Image Source: Jan Kliment - stock.adobe.com

This body style features a regular front seat/passenger area and a second row with bench seating for up to three. This area offers plenty of room for children or a car seat, but will tax the leg room for a full-size adult. In modern pickups the rear seat can almost always be folded down to increase cargo area. Extended cab trucks can have either two or four doors. The four-door version will be more expensive but offers much more comfortable access to the second row of the truck.

Crew Cab

Interior of Dodge RAM Rebel crew cab.

Image Source: Jan Kliment - stock.adobe.com

A crew cab alignment also offers a second row of seating that is much more spacious than the extended cab and has plenty of leg room for a large adult. This area is not much different in size or amenities than the second seat of any large SUV, with seating for three and an option to fold down half the seat, or the entire seat, for cargo.  

Types Of Cabs Based On Manufacturer

Each manufacturer uses different terminology for their body styles, and depending on how far back in the history of the model, terms might even change for the same model. As of today, here are how the OEMs refer to pickup body styles for both full-size and midsize pickups.

Full-Size Pickups

Manufacturer

Regular Cab

Extended Cab

Crew Cab

Extended Crew Cab

Ford F-150

Regular Cab

SuperCab

SuperCrew

N/A

Chevrolet Silverado

Regular Cab

Double Cab

Crew Cab

N/A

Dodge Ram

Regular Cab

Quad Cab

Crew Cab

Mega Cab (Heavy Duty Trucks only)

GMC Sierra

Regular Cab

Double Cab

Crew Cab

N/A

Toyota Tundra

Regular Cab

Double Cab

Crew Cab

N/A

Nissan Titan

 

Regular Cab

King Cab

Crew Cab

N/A

Mid-Size Pickups

Manufacturer

Regular Cab

Extended Cab

Crew Cab

Extended Crew Cab

Ford Ranger

Regular Cab (NA)

SuperCab

SuperCrew

N/A

Chevrolet Colorado

Regular Cab (NA)

Extended Cab

Crew Cab

N/A

GMC Canyon

Regular Cab (NA)

Extended Cab

Crew Cab

N/A

Toyota Tacoma

Regular Cab (NA)

Access Cab

Double Cab

N/A

Nissan Frontier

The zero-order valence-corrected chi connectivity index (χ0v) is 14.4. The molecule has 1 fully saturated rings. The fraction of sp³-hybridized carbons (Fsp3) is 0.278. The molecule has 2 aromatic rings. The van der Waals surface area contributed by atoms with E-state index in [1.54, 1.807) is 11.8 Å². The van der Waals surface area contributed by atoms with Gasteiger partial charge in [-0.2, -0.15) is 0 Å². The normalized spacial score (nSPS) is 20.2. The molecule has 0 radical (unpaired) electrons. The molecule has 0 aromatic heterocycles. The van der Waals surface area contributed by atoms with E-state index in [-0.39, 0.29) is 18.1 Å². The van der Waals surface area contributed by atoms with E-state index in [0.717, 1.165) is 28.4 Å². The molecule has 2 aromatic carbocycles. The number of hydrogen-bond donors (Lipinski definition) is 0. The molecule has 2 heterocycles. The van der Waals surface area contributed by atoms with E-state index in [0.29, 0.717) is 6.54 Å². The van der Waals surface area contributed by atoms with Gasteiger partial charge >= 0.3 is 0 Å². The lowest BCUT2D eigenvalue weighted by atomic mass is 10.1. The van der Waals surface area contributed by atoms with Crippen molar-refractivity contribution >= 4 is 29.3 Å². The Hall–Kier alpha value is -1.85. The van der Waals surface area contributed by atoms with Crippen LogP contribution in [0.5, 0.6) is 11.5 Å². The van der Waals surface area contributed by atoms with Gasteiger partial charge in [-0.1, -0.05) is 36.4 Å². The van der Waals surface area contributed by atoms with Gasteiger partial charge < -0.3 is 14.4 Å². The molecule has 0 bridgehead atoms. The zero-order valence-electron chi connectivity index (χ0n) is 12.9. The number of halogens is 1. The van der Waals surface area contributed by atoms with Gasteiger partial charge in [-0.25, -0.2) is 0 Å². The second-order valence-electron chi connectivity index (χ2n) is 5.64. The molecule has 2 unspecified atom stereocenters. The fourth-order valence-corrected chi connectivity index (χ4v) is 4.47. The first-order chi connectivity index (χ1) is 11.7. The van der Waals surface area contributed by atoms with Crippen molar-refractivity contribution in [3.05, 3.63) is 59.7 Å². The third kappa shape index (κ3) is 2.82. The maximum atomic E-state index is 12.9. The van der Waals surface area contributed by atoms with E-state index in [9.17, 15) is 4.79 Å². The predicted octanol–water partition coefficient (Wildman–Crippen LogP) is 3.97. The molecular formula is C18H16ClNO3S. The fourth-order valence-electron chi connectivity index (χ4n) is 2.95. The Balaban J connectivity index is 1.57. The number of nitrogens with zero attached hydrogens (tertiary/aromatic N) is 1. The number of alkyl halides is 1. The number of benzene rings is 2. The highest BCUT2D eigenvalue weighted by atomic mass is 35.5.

Regular Cab (NA)

King Cab

Crew Cab

N/A

Jeep Gladiator

N/A

N/A

Crew Cab

N/A

Honda Ridgeline

N/A

N/A

Crew Cab

N/A

Hyundai Santa Cruz

N/A

N/A

Crew Cab

N/A

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Truck Cab Comparison

Every commuter, worker, or family has different needs and expectations for their truck. Before deciding on which cab configuration you want to shop for, you should assess your own lifestyle and decide which is best. Here we’ll give some examples on the advantages and disadvantages of each depending on how they might be used.

Regular Cab Vs. Extended Cab/Crew Cab

A regular cab pickup can be used as a commuter or even a grocery-getter, but it should be noted that it offers limited space for anything that needs to stay dry or be locked away such as a wallet, phone, etc. It’s ideal for a work truck — especially since regular cab trucks have the longest beds available of any configuration.

Second-row pickups are better for people who are accustomed to driving a car or SUV. The second seat can not only carry passengers but also groceries or other cargo that needs to stay locked in the car and/or protected from the elements. Folding seats in the rear compartment offer even more cargo versatility.

Extended Cab Vs. Crew Cab

An extended cab might be fine for people who want a second row of seats that costs a little less than the larger crew cab model. The extra space in a crew cab can make a big difference in comfort for rear seat passengers, especially for older kids or adults who need the extra leg room. In a recent model of the Chevy Silverado full-size truck, for example, the extended cab model had headroom measuring 39.88 inches and legroom of 35.24 inches. The crew cab Silverado had headroom of 40.12 inches and more than 8 extra inches of legroom at 43.40 inches. The extra space is helpful, especially for long road trips with multiple passengers.

The Bottom Line: Know Your Cabs

When shopping for a used pickup, it’s important to decide if you want a truck that has a second row of seating/cargo area. If not, all manufacturers make a one-row version that’s called a regular cab or standard cab style that is more economically priced. If you do want a second row, you’ll need to know what each manufacturers calls its medium- and large-sized cab configuration. When using the Rocket AutoSM Inventory, you can refine your search to include only those trucks that meet your specifications, including body type. Also, be aware that some trucks with a middle-sized cab will only have two doors, which can make accessing the rear seat cumbersome.

Keep learning about your next truck by comparing towing capabilities with our guide to the best trucks for towing.

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David Collins

David Collins is a staff writer for Rocket Auto with experience in publishing as well as communications, public relations, and web content creation for automotive manufacturing. He has a B.A. in English from the University of Michigan.